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A Net for Small Fishes: ‘The Thelma and Louise of the seventeenth century’ Lawrence Norfolk

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This tragic story of self-punishment explores the idea that man and nature, if they are to survive, together and separately, must forever remain in conflict. Furthermore, The City Always Wins is a novel not just about Egypt’s revolution but about a global generation that tried to change the world. The court of King James 1st is a seething mass of political intrigue as some of the greatest families in the land jostle for influence with their new Scottish king.

When these two very different women meet in the strangest of circumstances, a powerful friendship is sparked. These, though, are small gripes compared with the many things there are to love in this scintillating novel that plunges you head-first into a darkly compelling chapter of British history.This novel begins and ends with yellow, the colour of deceit, treason and witchcraft during the Middle Ages and the Renaissance.

Beneath the dread I feel a core of heat: it is joy at the actions we took, the chaos we created, the possibilities we saw, the lives we led; it is love. Anne sets about dressing Frankie powerfully to enhance her presence in court and to encourage the Earl of Essex to notice her and hopefully give her a much desired heir. This total gem of a novel is one that will have you truly believe you are a part of Anne’s world as she fights her way to stay by Frankie’s side but when she loses someone who meant the absolute world to her, Anne’s future is thrown into disarray. Both women are unhappy with their current situations, but not much you can do when you are living in a time when all females are expected to be silent, loyal, and obedient.

Highly recommend checking out A Net for Small Fishes as it was a fascinating read based on a real life scandal taking place during the reign of King James. As the enemies of the Howards grow stronger, Frankie and Anne face the gravest of dangers in a society determined to crush women daring to challenge the limitations placed upon them. Lucy Jago creates a perilous and edgy atmosphere that encircles the story of two unlikely female friends who sought to change their lives from the abusive and restrained existence they endured. Anne’s account of their relationship nicely balances self-interest with sincerity; Frances looks like her route to advancement, until the gossip gathering around the aristocratic lovers threatens her own more modest hopes of romantic happiness.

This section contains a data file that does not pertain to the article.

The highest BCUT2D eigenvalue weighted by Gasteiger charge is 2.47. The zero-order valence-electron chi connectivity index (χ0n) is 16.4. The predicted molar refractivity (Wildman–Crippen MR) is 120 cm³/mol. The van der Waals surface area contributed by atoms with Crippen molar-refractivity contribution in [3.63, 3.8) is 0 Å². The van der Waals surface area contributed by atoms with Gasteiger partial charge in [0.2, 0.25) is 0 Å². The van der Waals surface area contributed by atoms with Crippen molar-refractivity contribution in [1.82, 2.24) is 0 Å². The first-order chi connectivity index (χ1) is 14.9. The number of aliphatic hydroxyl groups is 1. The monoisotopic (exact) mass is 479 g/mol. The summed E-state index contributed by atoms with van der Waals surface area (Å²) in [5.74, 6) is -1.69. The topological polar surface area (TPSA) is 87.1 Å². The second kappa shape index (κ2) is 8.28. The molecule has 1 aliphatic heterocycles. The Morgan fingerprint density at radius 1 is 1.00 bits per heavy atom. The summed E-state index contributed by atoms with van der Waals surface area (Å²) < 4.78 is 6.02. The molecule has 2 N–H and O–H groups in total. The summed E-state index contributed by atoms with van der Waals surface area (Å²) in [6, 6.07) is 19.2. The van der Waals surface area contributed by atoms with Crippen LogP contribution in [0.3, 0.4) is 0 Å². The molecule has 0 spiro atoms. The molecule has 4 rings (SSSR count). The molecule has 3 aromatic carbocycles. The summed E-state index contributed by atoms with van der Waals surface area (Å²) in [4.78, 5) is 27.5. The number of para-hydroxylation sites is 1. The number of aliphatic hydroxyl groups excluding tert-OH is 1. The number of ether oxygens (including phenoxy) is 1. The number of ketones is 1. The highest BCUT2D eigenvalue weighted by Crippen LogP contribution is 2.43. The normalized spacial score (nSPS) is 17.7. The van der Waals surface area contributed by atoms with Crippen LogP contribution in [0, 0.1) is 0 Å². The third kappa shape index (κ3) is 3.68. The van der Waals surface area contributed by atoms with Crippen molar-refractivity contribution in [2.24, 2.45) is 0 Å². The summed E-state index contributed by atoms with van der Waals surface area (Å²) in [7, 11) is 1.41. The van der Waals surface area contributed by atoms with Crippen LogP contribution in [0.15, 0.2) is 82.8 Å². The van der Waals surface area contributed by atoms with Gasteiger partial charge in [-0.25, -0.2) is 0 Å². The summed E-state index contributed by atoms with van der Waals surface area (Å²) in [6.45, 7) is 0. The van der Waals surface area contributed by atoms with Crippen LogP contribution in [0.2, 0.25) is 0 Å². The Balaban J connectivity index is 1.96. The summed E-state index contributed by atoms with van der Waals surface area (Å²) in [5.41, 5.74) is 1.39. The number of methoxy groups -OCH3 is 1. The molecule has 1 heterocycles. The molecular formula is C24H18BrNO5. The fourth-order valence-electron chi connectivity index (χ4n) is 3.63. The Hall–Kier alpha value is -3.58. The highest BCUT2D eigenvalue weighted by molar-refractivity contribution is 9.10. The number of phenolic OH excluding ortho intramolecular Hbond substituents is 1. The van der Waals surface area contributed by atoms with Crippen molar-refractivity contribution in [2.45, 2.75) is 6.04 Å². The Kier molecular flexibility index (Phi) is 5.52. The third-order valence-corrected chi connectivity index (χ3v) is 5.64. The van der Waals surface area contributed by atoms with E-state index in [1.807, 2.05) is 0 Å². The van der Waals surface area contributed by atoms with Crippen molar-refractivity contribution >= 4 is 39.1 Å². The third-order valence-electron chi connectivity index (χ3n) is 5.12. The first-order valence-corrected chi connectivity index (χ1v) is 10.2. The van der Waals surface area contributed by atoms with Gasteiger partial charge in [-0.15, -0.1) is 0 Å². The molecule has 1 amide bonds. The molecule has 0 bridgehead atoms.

Indeed, William Larkin (1580-1619) is an outstanding character in the novel, for he portrayed at least two of the main characters in this Overbury Scandal: Robert Carr and Frances Howard. Also, she is based on a real person in history, and her actual historical conclusion might not sit well with a work of fiction which has a requirement for closure that history doesn’t provide. Regardless, the whole got much better in the last 1/3rd but also, for me, barely connected outside of the Frankie and Anne's friendship.Within a few breathless chapters, Anne has followed Frankie into the court of King James, who takes a shine to Frankie and praises her attire. Siamo convinti di agire con dignità, quando in realtà continuiamo a girare in tondo, troppo rasoterra per capire quale sentiero ci conduca in paradiso e quale all’inferno. I encourage book clubs to consider this one as a selection as there's so many points of discussion here.

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